Would these gun laws have made the impact media claims?

AP Photo/Keith Srakocic

Far too often, we see anti-gun activists pushing gun laws that wouldn’t have done a damn thing to stop the mass shooting they’re using to justify those laws. Take right now, for instance. The Senate appears set to pass red flag laws and universal background checks despite neither of those having done a thing to prevent Uvalde and having done nothing to stop Buffalo.

However, it seems some in the media have decided to dig a bit and they have some mass shootings they say may have been averted if we’d had their preferred gun laws on the books.

If the key gun control proposals now being considered in Congress had been law since 1999, four gunmen younger than 21 would have been blocked from legally buying the rifles they used in mass shootings. At least four other assailants would have been subject to a required background check instead of slipping through a loophole. Ten might have been unable to steal their weapons because of efforts to require or encourage safer gun storage. And 20 would not have been allowed to legally purchase the large-capacity magazines that helped them kill, on average, 16 people each.

Taken together, those four measures might have changed the course of 35 mass shootings — one-third of such episodes in the United States since the massacre at Columbine High School in Colorado, a New York Times analysis has found. Those 35 shootings killed a combined 446 people.

Now, this story originally appeared at the New York Times, and I want to be fair and include the next paragraph that actually does make an important point:

But in a nation awash with guns, for every mass killing those limited reforms could plausibly have altered, another two would have been unaffected — either because assailants obtained their guns illegally or because they were older adults using weapons that would not have been subject to any proposed restrictions.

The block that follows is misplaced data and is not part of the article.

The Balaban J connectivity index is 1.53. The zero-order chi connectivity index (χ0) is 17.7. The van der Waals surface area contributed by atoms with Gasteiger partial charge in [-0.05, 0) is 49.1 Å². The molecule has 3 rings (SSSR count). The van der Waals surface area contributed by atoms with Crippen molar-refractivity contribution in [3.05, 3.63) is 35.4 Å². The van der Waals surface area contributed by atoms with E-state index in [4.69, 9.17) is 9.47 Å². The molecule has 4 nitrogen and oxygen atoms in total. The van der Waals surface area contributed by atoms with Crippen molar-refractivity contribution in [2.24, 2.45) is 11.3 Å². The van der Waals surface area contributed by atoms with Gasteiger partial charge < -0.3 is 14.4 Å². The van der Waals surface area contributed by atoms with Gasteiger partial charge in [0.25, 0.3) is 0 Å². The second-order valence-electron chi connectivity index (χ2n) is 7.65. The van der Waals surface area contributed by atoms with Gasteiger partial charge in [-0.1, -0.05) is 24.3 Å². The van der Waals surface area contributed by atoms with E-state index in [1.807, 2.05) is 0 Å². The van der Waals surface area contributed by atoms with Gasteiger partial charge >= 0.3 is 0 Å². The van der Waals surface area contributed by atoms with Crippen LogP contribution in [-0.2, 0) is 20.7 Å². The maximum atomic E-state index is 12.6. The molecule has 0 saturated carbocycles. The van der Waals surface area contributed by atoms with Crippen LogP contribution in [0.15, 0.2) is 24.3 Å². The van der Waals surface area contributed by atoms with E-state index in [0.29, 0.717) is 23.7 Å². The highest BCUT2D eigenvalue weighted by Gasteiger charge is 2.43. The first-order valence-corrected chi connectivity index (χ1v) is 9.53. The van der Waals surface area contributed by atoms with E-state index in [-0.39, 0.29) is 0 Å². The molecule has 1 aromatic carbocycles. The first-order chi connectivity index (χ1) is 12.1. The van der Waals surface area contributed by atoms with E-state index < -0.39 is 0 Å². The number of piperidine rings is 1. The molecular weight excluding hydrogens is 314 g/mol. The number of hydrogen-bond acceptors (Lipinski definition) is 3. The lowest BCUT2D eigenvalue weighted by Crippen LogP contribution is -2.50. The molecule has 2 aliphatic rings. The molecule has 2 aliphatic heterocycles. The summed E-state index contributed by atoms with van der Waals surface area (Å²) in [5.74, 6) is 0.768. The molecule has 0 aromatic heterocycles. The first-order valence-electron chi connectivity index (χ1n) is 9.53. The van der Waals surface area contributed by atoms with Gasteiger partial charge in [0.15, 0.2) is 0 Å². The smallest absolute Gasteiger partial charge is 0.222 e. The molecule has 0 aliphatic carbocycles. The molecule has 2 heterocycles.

Now, to the original point, that these mass shootings could have been averted if certain laws were on the books…well, is it possible?

Maybe.

However, what people fail to think about is whether such killers would be deterred by such laws. Would they have found a way to break them and obtain a firearm anyway? That’s a question such stories never seem to ask.

Another one they typically fail to ask is how many people would have died because of these laws.

See, gun control laws don’t stop criminals from getting guns. They stop law-abiding citizens from getting them. When law-abiding citizens can’t get guns, some of them get killed by bad guys who can.

Had those laws passed after Columbine, could those 445 people’s lives have been saved? Maybe.

But how many thousands may have died because they couldn’t have a gun or because the law meant they had to keep them locked up and weren’t able to access them when needed?

When we talk about lives, we have to balance the good with the bad. If you save one life but it costs you a dozen others, was that law a good thing to pass?

Of course, those numbers are unknowable, but that doesn’t mean the truth is anything but the truth.